Contents

1 Abstract

Genome-wide data is used to stratify large complex datasets into classes using class discovery algorithms. A widely applied technique is consensus clustering, however; the approach is prone to overfitting and false positives. These issues arise from not considering reference distributions while selecting the number of classes (K). As a solution, we developed Monte Carlo reference-based consensus clustering (M3C). M3C uses a multi-core enabled Monte Carlo simulation to generate null distributions along the range of K which are used to select its value. Using a reference, that maintains the correlation structure of the input features, eliminates the limitations of consensus clustering. M3C uses the Relative Cluster Stability Index (RCSI) and p values to decide on the value of K and reject the null hypothesis, K=1. M3C can also quantify structural relationships between clusters, and uses spectral clustering to deal with non-Gaussian and complex structures. M3C can automatically analyse biological or clinical data with respect to the discovered classes.

2 Prerequisites

M3C recommended spec

A relatively new and fast multi-core computer or cluster. If your machine is not particuarly fast, you can reduce the Monte Carlo iterations down to 5-50x. Running with a small number of reference datasets is better than using no reference at all.

M3C requires

A matrix or data frame of normalised continuous expression data (e.g. microarray, RNA-seq, methylation arrays, protein arrays, single cell RNA-seq, etc) where columns equal samples and rows equal features. M3C’s reference will work better if the feature data is approximately normally distributed across biological replicates.

For example, for RNA-seq data, VST or rlog transformed count data, log2(CPM), log2(TPM), and log2(RPKM), are all acceptable forms of normalisation.

The data should be filtered to remove features with no or very low signal, and filtered using variance to reduce dimensionality (unsupervised), or p value from a statistical test (supervised). We include a feature filter function that uses the coefficient of variation in the package which is demonstrated later in the vignette.

Outliers should be removed, we include a PCA function which has a text label parameter to help remove outliers (type ?pca for more information).

We recommend M3C only be used to cluster datasets with high numbers of samples (e.g. 75 and above).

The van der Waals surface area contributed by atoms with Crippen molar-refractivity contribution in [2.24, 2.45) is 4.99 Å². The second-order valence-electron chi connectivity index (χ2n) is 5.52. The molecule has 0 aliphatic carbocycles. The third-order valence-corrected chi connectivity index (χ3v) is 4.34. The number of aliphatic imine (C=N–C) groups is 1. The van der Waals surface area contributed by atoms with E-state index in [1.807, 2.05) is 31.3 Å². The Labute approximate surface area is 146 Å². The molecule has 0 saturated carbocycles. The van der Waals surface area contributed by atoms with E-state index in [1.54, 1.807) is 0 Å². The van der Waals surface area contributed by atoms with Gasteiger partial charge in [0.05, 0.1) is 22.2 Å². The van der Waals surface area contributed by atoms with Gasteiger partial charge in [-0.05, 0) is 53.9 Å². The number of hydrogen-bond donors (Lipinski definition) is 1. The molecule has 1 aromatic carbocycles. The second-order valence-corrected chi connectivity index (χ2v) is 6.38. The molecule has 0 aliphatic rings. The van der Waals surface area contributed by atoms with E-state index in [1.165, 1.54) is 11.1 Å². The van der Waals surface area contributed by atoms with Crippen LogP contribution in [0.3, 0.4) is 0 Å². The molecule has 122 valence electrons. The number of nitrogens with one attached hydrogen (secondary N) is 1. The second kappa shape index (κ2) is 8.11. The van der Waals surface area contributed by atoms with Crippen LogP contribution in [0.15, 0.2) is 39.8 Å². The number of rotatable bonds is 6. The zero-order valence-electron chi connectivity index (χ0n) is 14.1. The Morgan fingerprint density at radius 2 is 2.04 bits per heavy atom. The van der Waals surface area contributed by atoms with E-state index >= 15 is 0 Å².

M3C also accepts optionally

Annotation data frame, where every row is a patient or sample and columns refer to meta-data, e.g. age, sex, time until death etc. M3C will automatically rearrange your annotation to match the clustering output and add the consensus cluster grouping to it. Note, this only works if the IDs (column names in data) match the entries in a column called “ID” in the user supplied annotation data frame.

M3C also accepts clinical or biological data for a statistical analysis with the discovered classes. Again the ‘ID’ column must exist in the annotation data frame. If the data is continuous or categorical, a Kruskal-Wallis or chi-squared test are performed, respectively. For these two tests, a ‘variable’ parameter must be given which is a string that defines the dependent variable in the users annotation data frame. If the data is survival data for cancer, the annotation data frame must have an ‘ID’ column first, followed by a ‘Time’ and ‘Death’ column (where 0 is no death and 1 is death or time until last visit).

3 Example workflow: TCGA glioblastoma dataset

The M3C package contains the glioblastoma (GBM) cancer microarray dataset for testing (reduced to 50 samples randomly). The original optimal cluster decision was 4. First, we load M3C which also loads the GBM data.

library(M3C)
library(NMF) # loading for aheatmap function
library(gplots) # has a nice colour scale
library(ggsci) # more cool colours

# now we have loaded the mydata and desx objects (with the package automatically)
# mydata is the expression data for GBM
# desx is the annotation for this data

3.1 Exploratory data analysis

This is an important exploratory step prior to running M3C. It is best to remove extreme outliers. It is also important to be aware of the assumptions of PAM, K-means, and HC. K means, PAM, and HC assume the following;

  1. Clusters are approximately spherical - not severely elongated in one direction (anisotropic) or non-linear
  2. Clusters are approximately equal in variance

You can read more about the assumptions of clustering algorithms here: (http://scikit-learn.org/stable/modules/clustering.html)

Spectral clustering may be used to cluster more unusual structures using M3C, but this normally is not necessary. Ward’s hierarchical clustering (HC) is faster than these 3 algorithms and is an option included in M3C, although in practice PAM and KM usually perform better.

PCA1 <- pca(mydata)